By Vivienne Irikefe, Nairobi
Participants at the first Africa Forum on Science, Technology and Innovation (STI) in Nairobi Kenya, have called for collaboration between governments and donor agencies to tackle the perennial deficit of water and sanitation in Africa.
The Forum also emphasized the need for funds to reform existing institutions and train skilled professionals to provide efficient water supply and design functional human and material waste disposal systems and infrastructure.
About 4.2 billion people lack adequate water and sanitation worldwide according to the World Health Organisation and Africa has the highest percentage. Reducing by half the number of people who don’t have access to basic sanitation is a key target of the United Nations’ 2015 Millennium Development Goals.
A participant,Paul Ginies, from the International Institute for water and Environmental Engineering Burkina Faso, said that it is unfortunate that Africa lacks qualified engineers in essential areas in water management, irrigation and sanitation.
“For 25 years technology cannot operate in Africa” and that for twenty years people thought that the NGOs will bring solutions and not much has been seen” he said.
He stressed that awareness is fundamental for people to be able to differentiate between clean water and safe drinking water.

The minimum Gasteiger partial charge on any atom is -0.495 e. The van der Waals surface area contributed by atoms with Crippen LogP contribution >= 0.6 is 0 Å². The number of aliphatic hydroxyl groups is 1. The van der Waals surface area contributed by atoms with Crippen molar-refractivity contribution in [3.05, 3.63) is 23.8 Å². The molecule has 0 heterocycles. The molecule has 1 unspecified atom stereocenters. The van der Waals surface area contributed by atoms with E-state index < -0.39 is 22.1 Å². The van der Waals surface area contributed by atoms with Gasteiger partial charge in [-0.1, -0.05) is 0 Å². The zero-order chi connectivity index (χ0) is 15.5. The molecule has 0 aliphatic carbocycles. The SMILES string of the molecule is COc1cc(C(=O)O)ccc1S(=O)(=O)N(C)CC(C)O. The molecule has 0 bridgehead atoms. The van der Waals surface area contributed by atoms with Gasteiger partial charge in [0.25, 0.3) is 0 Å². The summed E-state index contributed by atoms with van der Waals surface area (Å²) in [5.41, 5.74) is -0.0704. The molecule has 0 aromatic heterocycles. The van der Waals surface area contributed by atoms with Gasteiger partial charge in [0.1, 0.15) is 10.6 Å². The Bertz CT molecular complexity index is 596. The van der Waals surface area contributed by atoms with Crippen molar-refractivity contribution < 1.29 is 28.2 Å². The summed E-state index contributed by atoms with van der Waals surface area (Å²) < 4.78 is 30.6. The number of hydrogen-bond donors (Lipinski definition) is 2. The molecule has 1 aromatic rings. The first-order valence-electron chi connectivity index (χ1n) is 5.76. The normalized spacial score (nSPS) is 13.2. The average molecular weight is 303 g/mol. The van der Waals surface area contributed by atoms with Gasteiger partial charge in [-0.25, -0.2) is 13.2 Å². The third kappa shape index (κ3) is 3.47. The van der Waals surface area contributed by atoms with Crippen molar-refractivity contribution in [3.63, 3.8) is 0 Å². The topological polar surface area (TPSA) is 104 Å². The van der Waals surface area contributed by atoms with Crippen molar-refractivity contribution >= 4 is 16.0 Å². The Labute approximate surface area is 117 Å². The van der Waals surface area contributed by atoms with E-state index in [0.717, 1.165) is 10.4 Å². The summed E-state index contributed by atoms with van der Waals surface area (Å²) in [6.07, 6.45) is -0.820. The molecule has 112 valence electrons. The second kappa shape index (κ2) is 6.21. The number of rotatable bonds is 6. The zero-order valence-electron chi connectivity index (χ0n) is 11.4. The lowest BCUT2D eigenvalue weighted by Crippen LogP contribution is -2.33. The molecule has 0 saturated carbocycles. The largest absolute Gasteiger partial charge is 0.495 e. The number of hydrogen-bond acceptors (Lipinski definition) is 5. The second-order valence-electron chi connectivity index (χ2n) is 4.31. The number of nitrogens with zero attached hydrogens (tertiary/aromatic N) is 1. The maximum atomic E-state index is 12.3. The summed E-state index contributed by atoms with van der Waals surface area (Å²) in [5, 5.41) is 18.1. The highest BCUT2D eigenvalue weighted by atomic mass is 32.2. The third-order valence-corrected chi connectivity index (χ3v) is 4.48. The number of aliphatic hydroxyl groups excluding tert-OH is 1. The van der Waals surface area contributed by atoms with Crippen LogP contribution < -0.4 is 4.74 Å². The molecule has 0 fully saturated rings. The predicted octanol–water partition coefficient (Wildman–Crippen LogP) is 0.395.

A science programme specialist with UNESCO, Alexandros Makarigakis said the Africa water vision for 2025 for equitable and sustainable use of water for socio-economic development has to be reviewed. “The vision was a very innovative document at the time it was conceptualized but since then new challenges have surfaced like climate change which will change not only the current surface water resources quantities but will put additional pressure on ground water systems” he argued.
Dr Makarigakis explained that due to climate change the rainfall patterns will alter having extreme events taking place more often like floods and droughts. This affects agriculture and food production which is basically the livelihood of the ordinary man in Africa who relies on rain fed agriculture.
Another participant Prof. Abdalla Abdelsalam Ahmed from Islamic University, Sudan called for water resources assessment and evaluation in Africa focusing on providing people with the knowledge for saving water as a precious gift.
As a part of innovation, a chemist Dr. Florence Tobo Lobe from Cameroon suggested that in places with scarcity of water, humidity in the air can be captured as water to be purified for drinking and other uses.
The session also highlighted the importance of community involvement and how African youths can take advantage of the immense job opportunities in the fields of water and sanitation.